TV SMITH's Dua Sen: Saving Prebet Raja
TV Smith's Dua Sen
TV Smith's Dua Sen. The politically incorrect irregular columnist combines his idiosyncratic observations and tangential commentary into a blog...


by TV Smith

Local satirist TV SMITH of Dua Sen ( dives into the smoky depths of an ‘Internet’ café and discovers no one is visiting his website – they’re all too busy killing each other...

The air was smoky and the constant explosions around me deafening. I made my way through a dark and narrow alley, wary of sniper fire. The soldier nearest to me was gunned down suddenly, his blood splattering onto the shrapnel-filled ground. Cries from the wounded were ignored as surviving combatants continued to exchange machine gun fire. As I nervously surveyed the surroundings with my night-vision scope, a putrid pall of smoke hung over the bodies. Where is Prebet Raja?

No, I am not filing a report from a war zone nor am I doing a review of a copycat local movie. I am describing my search for a young combatant in a dark, noisy and overcrowded Internet cafe. After a recent Hari Raya gathering, I went along with my young friend Ali to look for his missing best friend, Raja.

I breathed a sigh of relief when we finally spotted Raja in a corner. He seemed to be alive as I could detect vital signs in his wrist. Locked in a fierce battle with some hooded terrorists, he didn’t even turn his head by a millimetre as he shouted, “Chill out, Uncle TV!” It was hard to hear above the din and his shoulders, but I got the message.

Chilling out among militants wasn’t exactly my idea of a relaxing Sunday evening, but it was an eye-opener, nevertheless. As at most Malaysian Internet cafes, only a tiny fraction of the customers were engaged in the dying art form known as surfing. A few renegades were seen playing some motor sports games, but, generally, Counter Strike rules (for those who aren’t into games, that’s the reigning “first-person shooter” game).

You might find a few brave e-mail users or a handful of female chatters. To be fair, the environment was never designed for normal web activities. You end up rubbing shoulders with the user next to you, literally. The monitors are about 5cm apart, at most. Not the kind of situation where you get to read or type an intimate personal message unless you choose a font size smaller than a pygmy ant.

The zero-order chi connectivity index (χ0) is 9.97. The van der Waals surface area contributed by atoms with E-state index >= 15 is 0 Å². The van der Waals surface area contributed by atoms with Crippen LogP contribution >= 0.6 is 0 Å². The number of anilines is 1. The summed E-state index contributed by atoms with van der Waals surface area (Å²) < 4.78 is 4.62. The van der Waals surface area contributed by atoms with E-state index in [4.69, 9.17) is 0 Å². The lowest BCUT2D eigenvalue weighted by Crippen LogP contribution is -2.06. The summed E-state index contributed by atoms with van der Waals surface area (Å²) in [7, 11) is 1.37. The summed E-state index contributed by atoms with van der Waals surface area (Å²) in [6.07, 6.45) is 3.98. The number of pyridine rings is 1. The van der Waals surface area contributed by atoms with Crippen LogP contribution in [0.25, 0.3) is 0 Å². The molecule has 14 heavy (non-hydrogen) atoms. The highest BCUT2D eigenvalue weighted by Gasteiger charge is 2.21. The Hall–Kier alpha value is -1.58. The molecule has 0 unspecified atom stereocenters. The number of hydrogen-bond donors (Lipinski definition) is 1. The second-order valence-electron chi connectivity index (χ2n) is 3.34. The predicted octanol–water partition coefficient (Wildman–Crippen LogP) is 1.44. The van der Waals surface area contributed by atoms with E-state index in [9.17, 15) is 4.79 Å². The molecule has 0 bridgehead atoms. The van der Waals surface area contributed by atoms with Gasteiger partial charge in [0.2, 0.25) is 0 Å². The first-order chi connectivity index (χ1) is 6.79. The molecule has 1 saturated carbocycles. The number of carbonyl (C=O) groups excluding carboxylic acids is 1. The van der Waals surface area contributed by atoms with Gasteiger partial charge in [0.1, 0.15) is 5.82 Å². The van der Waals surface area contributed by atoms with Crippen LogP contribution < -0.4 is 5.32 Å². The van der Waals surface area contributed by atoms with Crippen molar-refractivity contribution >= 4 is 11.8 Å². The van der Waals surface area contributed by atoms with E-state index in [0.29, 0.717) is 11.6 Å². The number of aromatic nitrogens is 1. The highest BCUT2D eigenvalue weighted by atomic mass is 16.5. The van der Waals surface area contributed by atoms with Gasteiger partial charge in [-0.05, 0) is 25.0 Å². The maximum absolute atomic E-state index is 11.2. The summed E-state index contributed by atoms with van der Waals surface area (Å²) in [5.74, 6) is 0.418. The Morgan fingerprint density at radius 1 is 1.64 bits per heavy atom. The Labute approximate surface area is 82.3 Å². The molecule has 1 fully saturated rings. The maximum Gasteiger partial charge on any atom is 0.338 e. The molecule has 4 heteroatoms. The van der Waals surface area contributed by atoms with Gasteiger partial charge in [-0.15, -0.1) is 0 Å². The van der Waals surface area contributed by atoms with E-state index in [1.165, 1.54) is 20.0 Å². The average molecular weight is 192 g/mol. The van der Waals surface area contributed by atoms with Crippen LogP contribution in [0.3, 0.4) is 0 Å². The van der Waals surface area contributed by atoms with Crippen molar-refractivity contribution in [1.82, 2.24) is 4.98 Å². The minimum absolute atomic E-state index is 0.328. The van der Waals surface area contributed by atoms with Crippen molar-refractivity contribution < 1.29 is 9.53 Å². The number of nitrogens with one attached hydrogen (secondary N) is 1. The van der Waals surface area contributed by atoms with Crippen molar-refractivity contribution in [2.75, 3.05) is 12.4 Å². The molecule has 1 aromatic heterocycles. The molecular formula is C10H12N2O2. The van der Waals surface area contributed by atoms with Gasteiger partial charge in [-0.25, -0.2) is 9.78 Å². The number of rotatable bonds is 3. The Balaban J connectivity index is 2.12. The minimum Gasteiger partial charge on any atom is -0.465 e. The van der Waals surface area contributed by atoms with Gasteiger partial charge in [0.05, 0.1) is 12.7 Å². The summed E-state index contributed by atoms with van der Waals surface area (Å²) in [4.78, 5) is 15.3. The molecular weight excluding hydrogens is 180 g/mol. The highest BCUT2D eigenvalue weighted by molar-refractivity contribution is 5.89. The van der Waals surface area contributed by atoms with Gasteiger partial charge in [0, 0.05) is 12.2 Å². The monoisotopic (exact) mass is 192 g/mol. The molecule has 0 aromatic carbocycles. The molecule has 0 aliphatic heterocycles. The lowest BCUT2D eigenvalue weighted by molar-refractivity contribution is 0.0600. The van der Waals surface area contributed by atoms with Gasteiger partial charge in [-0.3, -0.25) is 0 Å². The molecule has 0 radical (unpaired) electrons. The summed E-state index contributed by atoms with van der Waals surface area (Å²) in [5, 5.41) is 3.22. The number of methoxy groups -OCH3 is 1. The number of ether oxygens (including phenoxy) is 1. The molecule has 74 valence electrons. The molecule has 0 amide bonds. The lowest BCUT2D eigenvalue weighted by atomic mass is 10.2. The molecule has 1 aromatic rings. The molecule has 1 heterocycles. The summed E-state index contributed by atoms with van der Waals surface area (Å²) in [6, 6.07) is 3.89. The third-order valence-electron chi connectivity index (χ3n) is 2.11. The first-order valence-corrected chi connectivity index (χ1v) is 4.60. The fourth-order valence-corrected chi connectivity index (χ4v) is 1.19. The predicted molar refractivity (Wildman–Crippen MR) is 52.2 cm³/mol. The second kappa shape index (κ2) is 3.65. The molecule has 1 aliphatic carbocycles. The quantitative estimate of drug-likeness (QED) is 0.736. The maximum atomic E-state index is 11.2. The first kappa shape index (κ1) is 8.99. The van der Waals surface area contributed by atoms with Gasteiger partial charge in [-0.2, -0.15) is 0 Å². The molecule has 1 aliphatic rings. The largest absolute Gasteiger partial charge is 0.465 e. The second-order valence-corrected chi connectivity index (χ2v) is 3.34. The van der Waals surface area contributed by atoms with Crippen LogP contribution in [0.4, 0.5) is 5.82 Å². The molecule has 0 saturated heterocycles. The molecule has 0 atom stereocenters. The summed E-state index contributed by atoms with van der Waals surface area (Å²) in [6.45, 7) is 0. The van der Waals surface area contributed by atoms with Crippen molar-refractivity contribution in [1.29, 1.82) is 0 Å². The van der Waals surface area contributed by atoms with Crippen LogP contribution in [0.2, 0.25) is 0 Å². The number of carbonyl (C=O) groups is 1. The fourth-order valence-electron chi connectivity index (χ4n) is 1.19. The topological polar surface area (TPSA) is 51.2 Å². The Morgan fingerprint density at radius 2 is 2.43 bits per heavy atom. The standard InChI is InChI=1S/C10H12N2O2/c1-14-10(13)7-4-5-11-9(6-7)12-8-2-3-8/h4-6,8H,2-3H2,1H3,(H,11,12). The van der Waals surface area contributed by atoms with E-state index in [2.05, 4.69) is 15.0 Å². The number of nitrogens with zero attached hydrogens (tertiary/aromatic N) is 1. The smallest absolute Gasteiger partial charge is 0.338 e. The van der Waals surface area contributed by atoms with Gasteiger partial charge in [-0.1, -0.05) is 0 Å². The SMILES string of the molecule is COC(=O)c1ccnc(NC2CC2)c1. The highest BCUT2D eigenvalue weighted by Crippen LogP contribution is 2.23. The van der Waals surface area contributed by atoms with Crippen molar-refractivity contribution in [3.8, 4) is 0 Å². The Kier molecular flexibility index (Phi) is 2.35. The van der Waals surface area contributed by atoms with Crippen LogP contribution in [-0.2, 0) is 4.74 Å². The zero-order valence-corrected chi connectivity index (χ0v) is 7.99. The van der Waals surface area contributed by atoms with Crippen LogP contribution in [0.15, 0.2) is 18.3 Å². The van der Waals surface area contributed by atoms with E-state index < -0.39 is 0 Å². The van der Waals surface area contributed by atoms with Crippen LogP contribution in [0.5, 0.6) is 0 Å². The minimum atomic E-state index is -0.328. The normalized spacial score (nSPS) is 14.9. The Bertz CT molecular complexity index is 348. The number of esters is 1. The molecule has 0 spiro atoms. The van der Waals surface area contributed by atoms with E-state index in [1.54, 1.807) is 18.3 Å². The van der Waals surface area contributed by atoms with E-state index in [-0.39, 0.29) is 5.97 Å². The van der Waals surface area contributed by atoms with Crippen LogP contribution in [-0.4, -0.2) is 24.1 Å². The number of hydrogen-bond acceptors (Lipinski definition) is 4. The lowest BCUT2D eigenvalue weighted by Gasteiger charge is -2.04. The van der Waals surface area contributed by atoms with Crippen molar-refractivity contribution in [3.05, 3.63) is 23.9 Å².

If you are actually planning on doing some research or note taking, it might be a good idea to bring your own torchlight. Most of these places are dimmer than the dangdut pubs in KL’s Jalan Raja Laut. Non-smoking rules are slackly enforced and canned beers are even available at some of these outlets.

The subsequent discovery of hundreds of other similar places in the Klang Valley confirmed my suspicion that I am the only one complaining about the furniture. The bigger ones have over 100 PCs with rates as low as RM1 an hour. If you are still using dial-up at home, it’s definitely cheaper to surf outside.

We should call these places “gaming parlours” or something similarly intuitive. Anything but that most misleading misnomer, Internet cafe. Still, they are a good social barometer of our times. Forget about the K-Economy or even the MSC, networked gaming spearheads our IT drive. Oddly, the heightened interest in para-military activities by our youth is not reflected in their response to the recently launched National Service.

What is disturbing is not the fascination with fantasy violence and pixel bloodlust, but the scant interest shown in other programmes like the browser, for instance. I understand nothing beats the thrill of seeing your friend’s reaction as you gun him down. I am staying behind, Prebet Raja!

This article also appeared in the December 28 issue of StarMag (The Sunday Star).

© 2003 TV SMITH
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